Offensive guru Matt Nagy now has to throw sunshine at ‘D’ — even on a rainy day
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BOURBONNAIS — It rained for the third straight day at Bears camp, making it more like the British Open than the British Open. As a tribute, the starting quarterback for that morning’s practice should have been listed as Mitch Carnoustie.
I knew why the Bears were there Sunday. I had a vague idea of why I was there. I hadn’t the foggiest idea why fans would sit through a soggy workout. The few people who did brave the weather and the 8:15 a.m. start time spent most of their energy opening and closing their umbrellas. If there was a big play on the field and you were behind one of those umbrellas, it was a rumor carried along by the cheers of the people in front of you. Note to manufacturers: The world does not need any more golf umbrellas large enough to house two offensive linemen.
We were there to find out what all the talk of a new vibe actually looked like. It looked early, is what it looked like. It also looked a lot like all the other training camps we’ve seen. That means fans cheered hard when Tyler Bray completed passes to undefended receivers, even though a day before, those fans wouldn’t have been able to identify Bray if he had been wearing a “Hi, I’m Tyler Bray, and I Play for the Bears; No, Really, I Do’’ jersey.
Mitch Trubisky, the starting quarterback and the basis for just about everything the Bears do these days, looked good on a lot of plays and bad on a couple of interceptions. It’s impossible to tell if any of this has meaning. Is the highly regarded Bears defense so good that any quarterback would take a few lumps against it? Or is there a possibility that this is who Trubisky is?
Three practices into camp, it’s like trying to read hieroglyphics.
The most revealing observation of the day came after practice, when Matt Nagy talked about the contrast between being the Bears head coach, his new job, and the Chiefs offensive coordinator, his title last season.
“The biggest difference is the fact that you can’t cheer too much either way,’’ he said. “You’re right down the middle now. If Mitch throws an interception, it’s good for our defense, right? It’s not good for Mitch, so how do you balance that?’’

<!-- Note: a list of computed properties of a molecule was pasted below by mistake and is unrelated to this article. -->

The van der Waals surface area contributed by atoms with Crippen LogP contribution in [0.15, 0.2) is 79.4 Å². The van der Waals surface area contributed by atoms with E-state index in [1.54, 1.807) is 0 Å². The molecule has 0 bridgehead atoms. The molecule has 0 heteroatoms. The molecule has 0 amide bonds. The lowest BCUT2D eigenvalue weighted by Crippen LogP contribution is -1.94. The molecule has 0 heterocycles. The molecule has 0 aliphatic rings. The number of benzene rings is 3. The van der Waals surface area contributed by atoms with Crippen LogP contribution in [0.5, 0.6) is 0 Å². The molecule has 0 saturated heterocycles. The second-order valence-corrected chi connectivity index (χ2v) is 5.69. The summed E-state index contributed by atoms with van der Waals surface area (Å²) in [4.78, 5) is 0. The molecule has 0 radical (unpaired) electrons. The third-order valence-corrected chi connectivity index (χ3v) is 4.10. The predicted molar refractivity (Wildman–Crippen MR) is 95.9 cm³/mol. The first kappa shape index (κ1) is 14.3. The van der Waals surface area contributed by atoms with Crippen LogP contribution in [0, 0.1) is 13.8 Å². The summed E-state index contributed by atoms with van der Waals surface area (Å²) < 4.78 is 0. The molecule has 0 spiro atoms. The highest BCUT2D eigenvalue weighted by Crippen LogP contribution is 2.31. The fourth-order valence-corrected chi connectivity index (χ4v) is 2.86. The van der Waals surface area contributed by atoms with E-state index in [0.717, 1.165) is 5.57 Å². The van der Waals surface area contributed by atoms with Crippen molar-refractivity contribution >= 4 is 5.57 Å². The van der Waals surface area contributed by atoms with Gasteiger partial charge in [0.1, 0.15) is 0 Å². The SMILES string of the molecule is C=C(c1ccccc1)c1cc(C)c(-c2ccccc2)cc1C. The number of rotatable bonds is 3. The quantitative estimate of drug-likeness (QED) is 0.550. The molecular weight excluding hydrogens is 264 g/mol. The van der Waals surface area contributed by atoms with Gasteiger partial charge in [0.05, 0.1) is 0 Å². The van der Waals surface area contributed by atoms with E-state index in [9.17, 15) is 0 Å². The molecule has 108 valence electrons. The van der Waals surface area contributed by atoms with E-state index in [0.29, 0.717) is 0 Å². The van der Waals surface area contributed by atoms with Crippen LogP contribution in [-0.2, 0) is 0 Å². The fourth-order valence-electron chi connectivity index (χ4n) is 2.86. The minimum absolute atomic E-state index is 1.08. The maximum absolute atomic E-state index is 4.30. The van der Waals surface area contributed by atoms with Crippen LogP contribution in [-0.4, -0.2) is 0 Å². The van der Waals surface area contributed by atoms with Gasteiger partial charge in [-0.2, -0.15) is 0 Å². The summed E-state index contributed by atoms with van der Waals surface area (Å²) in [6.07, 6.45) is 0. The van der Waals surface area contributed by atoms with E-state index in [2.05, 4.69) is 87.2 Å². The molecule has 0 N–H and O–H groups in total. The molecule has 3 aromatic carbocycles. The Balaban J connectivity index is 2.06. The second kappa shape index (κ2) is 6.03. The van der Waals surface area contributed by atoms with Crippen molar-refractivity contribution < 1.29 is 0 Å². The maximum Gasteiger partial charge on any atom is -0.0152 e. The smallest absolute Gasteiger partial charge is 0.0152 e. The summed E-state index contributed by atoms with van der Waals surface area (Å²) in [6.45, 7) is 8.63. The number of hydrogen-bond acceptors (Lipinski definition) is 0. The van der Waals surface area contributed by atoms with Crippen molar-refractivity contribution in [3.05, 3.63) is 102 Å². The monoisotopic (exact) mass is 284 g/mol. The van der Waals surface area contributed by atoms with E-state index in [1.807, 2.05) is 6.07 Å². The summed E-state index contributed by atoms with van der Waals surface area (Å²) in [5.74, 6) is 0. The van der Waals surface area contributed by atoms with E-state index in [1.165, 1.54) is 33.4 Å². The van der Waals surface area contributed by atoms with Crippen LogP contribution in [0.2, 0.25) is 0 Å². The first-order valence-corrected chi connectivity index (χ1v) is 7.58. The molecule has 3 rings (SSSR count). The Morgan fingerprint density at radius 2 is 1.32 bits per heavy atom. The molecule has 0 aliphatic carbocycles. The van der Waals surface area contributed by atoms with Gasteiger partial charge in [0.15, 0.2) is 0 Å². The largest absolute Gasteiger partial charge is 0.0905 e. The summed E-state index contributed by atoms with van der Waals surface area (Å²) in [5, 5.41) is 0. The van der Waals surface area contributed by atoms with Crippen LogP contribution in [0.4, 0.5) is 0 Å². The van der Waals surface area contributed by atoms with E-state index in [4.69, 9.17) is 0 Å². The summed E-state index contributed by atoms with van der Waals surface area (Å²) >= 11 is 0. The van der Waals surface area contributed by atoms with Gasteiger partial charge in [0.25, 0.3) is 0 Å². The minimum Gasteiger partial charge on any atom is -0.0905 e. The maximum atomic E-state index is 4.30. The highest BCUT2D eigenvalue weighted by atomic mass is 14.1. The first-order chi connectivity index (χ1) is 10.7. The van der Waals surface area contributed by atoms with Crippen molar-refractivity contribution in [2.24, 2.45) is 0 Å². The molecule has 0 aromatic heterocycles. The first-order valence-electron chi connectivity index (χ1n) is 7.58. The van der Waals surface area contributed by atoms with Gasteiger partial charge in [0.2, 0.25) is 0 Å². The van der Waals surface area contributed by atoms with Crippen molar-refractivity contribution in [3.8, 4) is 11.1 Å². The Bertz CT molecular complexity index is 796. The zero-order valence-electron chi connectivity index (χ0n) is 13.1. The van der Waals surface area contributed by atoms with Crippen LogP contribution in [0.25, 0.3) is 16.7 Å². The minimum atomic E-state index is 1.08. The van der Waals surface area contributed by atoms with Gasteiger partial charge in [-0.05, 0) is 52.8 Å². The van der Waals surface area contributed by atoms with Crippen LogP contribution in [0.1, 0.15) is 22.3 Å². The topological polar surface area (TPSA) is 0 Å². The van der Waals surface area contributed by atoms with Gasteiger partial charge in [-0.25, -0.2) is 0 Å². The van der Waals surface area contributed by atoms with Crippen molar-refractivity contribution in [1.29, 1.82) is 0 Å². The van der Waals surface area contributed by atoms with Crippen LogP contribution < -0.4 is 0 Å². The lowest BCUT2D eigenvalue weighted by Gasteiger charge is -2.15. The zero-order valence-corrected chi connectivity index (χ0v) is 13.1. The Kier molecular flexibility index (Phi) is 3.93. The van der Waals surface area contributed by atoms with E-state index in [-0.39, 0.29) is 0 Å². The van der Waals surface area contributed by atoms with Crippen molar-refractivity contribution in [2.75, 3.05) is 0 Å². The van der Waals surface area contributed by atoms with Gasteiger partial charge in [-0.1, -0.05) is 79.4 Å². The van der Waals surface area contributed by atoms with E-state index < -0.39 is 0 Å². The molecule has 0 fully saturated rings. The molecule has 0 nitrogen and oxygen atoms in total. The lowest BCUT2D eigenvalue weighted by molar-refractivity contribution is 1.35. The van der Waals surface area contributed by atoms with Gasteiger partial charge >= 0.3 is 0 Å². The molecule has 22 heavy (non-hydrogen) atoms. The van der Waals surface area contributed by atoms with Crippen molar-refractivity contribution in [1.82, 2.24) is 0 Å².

The Bears hired Nagy to help Trubisky get to the next level as a quarterback. They brought him in for his offensive creativity. But he can’t be Trubisky-centric, can’t be about Mitch to the point of distraction. But until Nagy said that, it hadn’t occurred to me that he has to be an equal-opportunity cheerer now. Of course he has to praise what he used to consider the enemy, in front of his top student.
“If I can’t do that, we’re in trouble with Mitch at quarterback,’’ he said. “I know I can do that. He gets that.’’
During the team’s first padded practice of camp Sunday, Trubisky completed a bomb to the oft-injured receiver Kevin White. If you want to get Bears fans fired up on a rainy day in July, this is how you do it. A strong pass by Trubisky and no apparent physical harm to White, the former first-round pick. Was that the sun trying to peek through the clouds?
Then Trubisky threw an interception, and the P.A. system played “Showdown’’ by Electric Light Orchestra, with a lyric to match the weather: “And it’s raining all over the world.’’
At a minimum, it was raining all over Bourbonnais. But that couldn’t stop the optimism that the Bears and their fans were feeling. Is it optimism based on reality or is it the same optimism we heard before the previous four seasons, each a season of double-digit losses? Hard to say. If new Bears receiver Allen Robinson can recapture what allowed him to catch 80 passes for 1,400 yards in 2015 … if White can get past all those injuries … if Nagy can figure out a way to make defenses fear running back Tarik Cohen even more … if guard Kyle Long can stay healthy … if Trubisky is even half the quarterback the hype says he is … then all the optimism will be spot-on.
That’s a lot of “ifs,’’ though not an insurmountable number of them.
On Sunday, some fans showed up wearing jerseys from the ghosts of Training Camps Past – Forte, Payton, Nagurski, Urlacher, Ditka, Kreutz. There was also a kid wearing a Dwyane Wade Bulls jersey. Did the jersey involve overspending too?
By the time practice was over, the small crowd had grown smaller, to a size usually reserved for high school freshman games. Loyal and wet to the end.
Everybody wants to know what the “feel’’ of camp is so far. Moist. It feels moist.
Sun-Times sports columnists Rick Morrissey and Rick Telander are co-hosts of a new podcast called “The Two Ricks: Unfiltered.” Don’t miss their candid, amusing takes on everything from professional teams tanking to overzealous sports parents and more. Download and subscribe for free on Apple Podcasts and Google Play, or via RSS feed.